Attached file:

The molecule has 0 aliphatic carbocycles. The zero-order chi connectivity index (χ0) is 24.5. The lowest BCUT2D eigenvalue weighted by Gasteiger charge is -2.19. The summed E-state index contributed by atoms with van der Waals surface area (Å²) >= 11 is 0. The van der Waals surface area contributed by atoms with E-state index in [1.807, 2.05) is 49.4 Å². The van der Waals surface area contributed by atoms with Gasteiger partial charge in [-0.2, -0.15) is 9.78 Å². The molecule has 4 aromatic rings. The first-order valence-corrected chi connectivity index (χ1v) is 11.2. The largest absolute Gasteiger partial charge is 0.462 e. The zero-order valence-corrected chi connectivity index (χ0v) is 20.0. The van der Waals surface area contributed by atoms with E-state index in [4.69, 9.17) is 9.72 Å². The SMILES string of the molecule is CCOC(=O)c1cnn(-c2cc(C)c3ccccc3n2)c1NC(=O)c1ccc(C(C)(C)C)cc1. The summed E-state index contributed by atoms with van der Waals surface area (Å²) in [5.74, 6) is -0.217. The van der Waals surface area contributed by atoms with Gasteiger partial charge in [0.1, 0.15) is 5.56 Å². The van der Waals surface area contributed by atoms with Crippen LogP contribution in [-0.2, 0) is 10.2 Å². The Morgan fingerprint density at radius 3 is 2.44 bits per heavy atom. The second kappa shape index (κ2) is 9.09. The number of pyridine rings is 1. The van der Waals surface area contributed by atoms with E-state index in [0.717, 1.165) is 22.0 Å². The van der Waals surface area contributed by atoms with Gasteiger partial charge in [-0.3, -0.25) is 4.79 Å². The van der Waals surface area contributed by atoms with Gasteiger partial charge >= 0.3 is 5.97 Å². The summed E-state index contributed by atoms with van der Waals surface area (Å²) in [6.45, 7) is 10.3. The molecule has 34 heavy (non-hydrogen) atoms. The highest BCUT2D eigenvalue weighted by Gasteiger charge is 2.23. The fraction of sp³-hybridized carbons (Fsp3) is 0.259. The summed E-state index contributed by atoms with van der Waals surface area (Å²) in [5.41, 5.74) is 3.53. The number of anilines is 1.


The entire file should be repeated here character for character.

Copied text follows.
The molecule has 0 aliphatic carbocycles. The zero-order chi connectivity index (χ0) is 24.5. The lowest BCUT2D eigenvalue weighted by Gasteiger charge is -2.19. The summed E-state index contributed by atoms with van der Waals surface area (Å²) >= 11 is 0. The van der Waals surface area contributed by atoms with E-state index in [1.807, 2.05) is 49.4 Å². The van der Waals surface area contributed by atoms with Gasteiger partial charge in [-0.2, -0.15) is 9.78 Å². The molecule has 4 aromatic rings. The first-order valence-corrected chi connectivity index (χ1v) is 11.2. The largest absolute Gasteiger partial charge is 0.462 e. The zero-order valence-corrected chi connectivity index (χ0v) is 20.0. The van der Waals surface area contributed by atoms with E-state index in [4.69, 9.17) is 9.72 Å². The SMILES string of the molecule is CCOC(=O)c1cnn(-c2cc(C)c3ccccc3n2)c1NC(=O)c1ccc(C(C)(C)C)cc1. The summed E-state index contributed by atoms with van der Waals surface area (Å²) in [5.74, 6) is -0.217. The van der Waals surface area contributed by atoms with Gasteiger partial charge in [0.1, 0.15) is 5.56 Å². The van der Waals surface area contributed by atoms with Crippen LogP contribution in [-0.2, 0) is 10.2 Å². The Morgan fingerprint density at radius 3 is 2.44 bits per heavy atom. The second kappa shape index (κ2) is 9.09. The number of pyridine rings is 1. The van der Waals surface area contributed by atoms with E-state index in [0.717, 1.165) is 22.0 Å². The van der Waals surface area contributed by atoms with Gasteiger partial charge in [-0.3, -0.25) is 4.79 Å². The van der Waals surface area contributed by atoms with Gasteiger partial charge >= 0.3 is 5.97 Å². The summed E-state index contributed by atoms with van der Waals surface area (Å²) in [6.45, 7) is 10.3. The molecule has 34 heavy (non-hydrogen) atoms. The highest BCUT2D eigenvalue weighted by Gasteiger charge is 2.23. The fraction of sp³-hybridized carbons (Fsp3) is 0.259. The summed E-state index contributed by atoms with van der Waals surface area (Å²) in [5.41, 5.74) is 3.53. The number of anilines is 1.